Swift’s forthcoming album includes re-recordings of the original 19 songs from the platinum edition of Fearless and “Today Was a Fairytale,” which she wrote and recorded for the 2010 star-studded rom-com Valentine’s Day. Six never-before-released “From the Vault” songs are added to the mix: “You All Over Me,” featuring Morris; “Mr. Perfectly Fine;” “We Were Happy;” “That’s When,” featuring Urban; “Don’t You” and “Bye Bye Baby.” The dancefloor-ready “Elvira Remix” of “Love Story (Taylor’s Version)” is included as a bonus track, bringing the total number of songs to 27.

A day prior to unveiling the entire track list, Swift challenged fans to decode the new song titles with a crytic teaser clip full of Easter eggs just in time for the Easter holiday. “The vault door is about to be as unhinged as you’ll think I am after you watch this video,” she tweeted. “Level: Expert. Happy decoding!”

Reason Why She’s Re-Recording Fearless 

Swift announced her intention to re-record her first six albums — released between 2006 and 2017 by Big Machine Label Group — in 2019, following the acquisition of her master recordings by Scooter Braun. Swift had tried to buy back her masters for years prior to the sale, and began re-recording her back catalog last November. Read here for a full timeline of the sale of Swift’s catalog and how in 17 months, ownership over her first six albums has changed hands twice.

“It’s going to be fun, because it’ll feel like regaining a freedom and taking back what’s mine,” Swift told Billboard in 2019 of rerecording her catalog. “When I created [these songs], I didn’t know what they would grow up to be. Going back in and knowing that it meant something to people is actually a really beautiful way to celebrate what the fans have done for my music.”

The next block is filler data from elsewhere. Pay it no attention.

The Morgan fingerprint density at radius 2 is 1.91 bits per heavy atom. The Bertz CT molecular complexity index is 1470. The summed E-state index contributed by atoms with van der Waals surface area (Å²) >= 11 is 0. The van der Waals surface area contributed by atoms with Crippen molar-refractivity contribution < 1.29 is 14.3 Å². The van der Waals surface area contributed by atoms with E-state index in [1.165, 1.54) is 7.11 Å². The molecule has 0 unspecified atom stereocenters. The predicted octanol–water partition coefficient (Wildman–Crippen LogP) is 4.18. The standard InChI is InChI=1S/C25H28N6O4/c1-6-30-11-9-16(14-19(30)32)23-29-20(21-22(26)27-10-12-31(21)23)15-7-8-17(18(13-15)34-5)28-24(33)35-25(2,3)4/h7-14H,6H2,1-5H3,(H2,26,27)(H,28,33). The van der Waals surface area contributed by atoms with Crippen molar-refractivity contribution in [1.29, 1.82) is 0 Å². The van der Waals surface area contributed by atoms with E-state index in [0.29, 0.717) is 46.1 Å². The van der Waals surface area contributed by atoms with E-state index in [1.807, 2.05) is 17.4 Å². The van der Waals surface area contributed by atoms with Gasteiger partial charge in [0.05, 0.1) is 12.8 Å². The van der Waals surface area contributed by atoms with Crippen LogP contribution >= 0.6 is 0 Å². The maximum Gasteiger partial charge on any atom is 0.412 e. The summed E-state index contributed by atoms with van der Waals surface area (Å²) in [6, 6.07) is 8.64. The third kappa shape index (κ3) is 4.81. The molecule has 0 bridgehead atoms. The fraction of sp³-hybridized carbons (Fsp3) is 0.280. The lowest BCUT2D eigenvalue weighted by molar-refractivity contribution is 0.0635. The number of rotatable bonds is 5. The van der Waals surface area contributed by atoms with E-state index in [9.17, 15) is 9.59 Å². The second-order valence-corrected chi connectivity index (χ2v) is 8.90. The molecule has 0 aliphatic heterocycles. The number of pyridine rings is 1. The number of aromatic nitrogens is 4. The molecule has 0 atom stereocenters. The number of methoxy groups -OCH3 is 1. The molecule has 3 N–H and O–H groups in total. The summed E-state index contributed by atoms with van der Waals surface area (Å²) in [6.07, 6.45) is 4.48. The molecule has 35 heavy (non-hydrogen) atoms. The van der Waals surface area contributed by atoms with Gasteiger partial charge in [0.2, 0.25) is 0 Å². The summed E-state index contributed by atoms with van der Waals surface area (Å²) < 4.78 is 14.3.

Florida Georgia Line Lands 15th No. 1 on Country Airplay Chart With ‘Long Live’

Florida Georgia Line earn their 15th No. 1 on Billboard’s Country Airplay chart as “Long Live” rises 3-1 on the April 10-dated list, up 9% to 28.3 million impressions, according to MRC Data.

The tandem of Brian Kelley and Tyler Hubbard pass Rascal Flatts for the second-most leaders among duos and groups in the chart’s 31-year history, after Brooks & Dunn’s 20. Among all acts, Kenny Chesney leads with 31 No. 1s.

“Live,” which Hubbard and Kelley wrote with Corey Crowder, David Garcia and Josh Miller, marks FGL’s first Country Airplay leader since “Simple” in October 2018. In between, the act hit a No. 2 high with “I Love My Country” last September.

FGL first led Country Airplay with their debut single “Cruise” for three frames in December 2012. Helped by its pop crossover success, the song dominated the multi-metric Hot Country Songs chart for 24 weeks.

Meanwhile, Hubbard’s duet with Tim McGraw, “Undivided,” his first solo single, ranks at No. 20 on Country Airplay (11 million, up 6%).

Missy Elliott, OutKast & More: Which of Our Top 10 2001 Jams Is Your Favorite? Vote!

The year 2001 saw superproducers Timbaland and The Neptunes expanding hip-hop into mainstream pop and a pair of robots from France breaking ground on the international EDM scene. But which massive hit are you still bumping a decade later?

Billboard let Missy Elliott and Timbaland’s freak flags fly at No. 1 with “Get Ur Freak On” on our 100 greatest songs of 2001 list. On Tuesday (April 6), Elliott recalled on Twitter how the lead single from her 2001 album Miss E… So Addictive almost didn’t make the cut“My album ‘So Addictive’ was completed & be4 turning it in I told Tim i feel like I’m missing something. He said no ‘You good’ I said No pls I need 1 more,” she tweeted. “He was over me but he got on the ASR10 hit a key and I said F— thats it! It was ‘Get UR Freak On.'”

Next up on the list is Atlanta-based duo OutKast, who brought Southern rap to mainstream pop with their career-first Billboard Hot 100 No. 1 hit “Ms. Jackson,” which flaunts André 3000 and Big Boi’s brotherly yin-and-yang chemistry.

But which Billboard-selected 2001 hit is still your favorite in 2021? Vote from our top 10 picks below!